Given the prominence and potential influence of second-class rhetoric in the Second Amendment context, we set out, in a forthcoming law review article, to chart its development and influence. We traced how other judges picked up on, and sometimes embellished, Alito’s assertion in the 2010 case involving Chicago. Criticizing his colleagues’ reluctance to hear a Second Amendment challenge in 2018, for example, Justice Clarence Thomas characterized the amendment as a “constitutional orphan.” That same year, a judge on the Fifth Circuit Court of Appeals called the Second Amendment the “Rodney Dangerfield of the Bill of Rights” (quoting a legal scholar who was actually describing the right’s treatment before Heller was decided — when the claim might have been more plausible). Other judges, we found, describe it as “disfavored,” “watered-down,” “diluted,” “underenforced” or “abandoned.”
Two law professors, John Yoo and James C. Phillips, took the rhetoric up a notch in a National Review article, claiming that the Second Amendment has been “banished to the back of our constitutional bus.” The editorial page of the Wall Street Journal, similarly invoking the civil rights era, accused legislatures of engaging in “massive gun resistance.” The suggestion was that there has been a widespread and flagrant refusal to enforce gun rights analogous to opposition to desegregation after Brown v. Board of Education.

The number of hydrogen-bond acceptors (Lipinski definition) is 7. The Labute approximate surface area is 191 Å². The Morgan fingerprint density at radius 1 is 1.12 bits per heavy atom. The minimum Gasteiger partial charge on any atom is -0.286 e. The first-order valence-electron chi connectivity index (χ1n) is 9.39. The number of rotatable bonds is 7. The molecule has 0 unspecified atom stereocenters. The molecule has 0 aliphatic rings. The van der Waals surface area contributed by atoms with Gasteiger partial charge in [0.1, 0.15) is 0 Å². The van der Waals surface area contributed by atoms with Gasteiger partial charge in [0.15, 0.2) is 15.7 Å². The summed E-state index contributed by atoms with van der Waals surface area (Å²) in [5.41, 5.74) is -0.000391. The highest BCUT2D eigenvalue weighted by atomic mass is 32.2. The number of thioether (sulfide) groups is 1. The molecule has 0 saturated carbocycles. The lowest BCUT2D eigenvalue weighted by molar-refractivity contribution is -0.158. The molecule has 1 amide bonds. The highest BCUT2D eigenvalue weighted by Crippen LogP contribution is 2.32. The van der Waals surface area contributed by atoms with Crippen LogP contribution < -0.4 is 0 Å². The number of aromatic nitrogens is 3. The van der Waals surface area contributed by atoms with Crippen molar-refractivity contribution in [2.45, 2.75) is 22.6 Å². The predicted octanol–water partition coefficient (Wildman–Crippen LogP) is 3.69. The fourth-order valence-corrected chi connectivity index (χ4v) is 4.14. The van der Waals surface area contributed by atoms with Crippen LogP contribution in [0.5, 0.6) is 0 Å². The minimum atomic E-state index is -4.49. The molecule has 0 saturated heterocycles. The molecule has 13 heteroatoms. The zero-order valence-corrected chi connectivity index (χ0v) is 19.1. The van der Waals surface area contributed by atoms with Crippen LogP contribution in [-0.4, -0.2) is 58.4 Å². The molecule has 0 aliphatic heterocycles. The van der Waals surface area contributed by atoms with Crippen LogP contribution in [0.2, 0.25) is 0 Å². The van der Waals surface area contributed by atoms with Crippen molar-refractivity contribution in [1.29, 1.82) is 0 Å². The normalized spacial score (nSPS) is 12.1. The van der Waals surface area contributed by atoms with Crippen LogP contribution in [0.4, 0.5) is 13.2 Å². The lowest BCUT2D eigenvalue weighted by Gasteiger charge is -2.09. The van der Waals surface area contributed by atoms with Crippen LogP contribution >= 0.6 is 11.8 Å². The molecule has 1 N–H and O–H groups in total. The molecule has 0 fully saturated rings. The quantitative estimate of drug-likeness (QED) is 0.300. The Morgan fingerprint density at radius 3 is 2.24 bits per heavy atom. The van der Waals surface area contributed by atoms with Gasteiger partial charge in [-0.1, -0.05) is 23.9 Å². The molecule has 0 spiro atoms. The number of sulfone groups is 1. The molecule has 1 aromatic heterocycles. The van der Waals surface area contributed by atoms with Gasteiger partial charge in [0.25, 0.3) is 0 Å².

Is the analogy really that off-base? After all, we’re more than ten years post-Heller and while we have made some progress in D.C., you still can’t visit a gun store or a range in our nation’s capitol because they don’t exist. It took a lawsuit to get the District to drop its own “good cause” requirement for a carry license, and city officials are still far more interested in placing restrictions on legal gun ownership than they are in pursuing criminal cases against those carrying a firearm after they’ve been convicted of a felony offense.
While I do believe that government resistance to Brown v. Board of Education was both more widespread and more violent than the pushback to Heller and McDonald, the commonality between the segregationists who were willing to shut down public schools in order to prevent Black and White students from sitting side-by-side in a classroom and the gun prohibitionists who are willing to send a disparate number of Black men to prison for carrying a gun without a government permission slip is that both groups refused to acknowledge the reality that a right of the People belongs to all the people. Post-Heller, we unfortunately still have states like New York that start from the position that no one gets to own a gun unless the government gives them its stamp of approval. Heck, it would be an improvement if New York, New Jersey, California, and the other “may issue” states were to treat the Second Amendment as a second class right, because at the moment they don’t treat the right to bear arms as a right at all.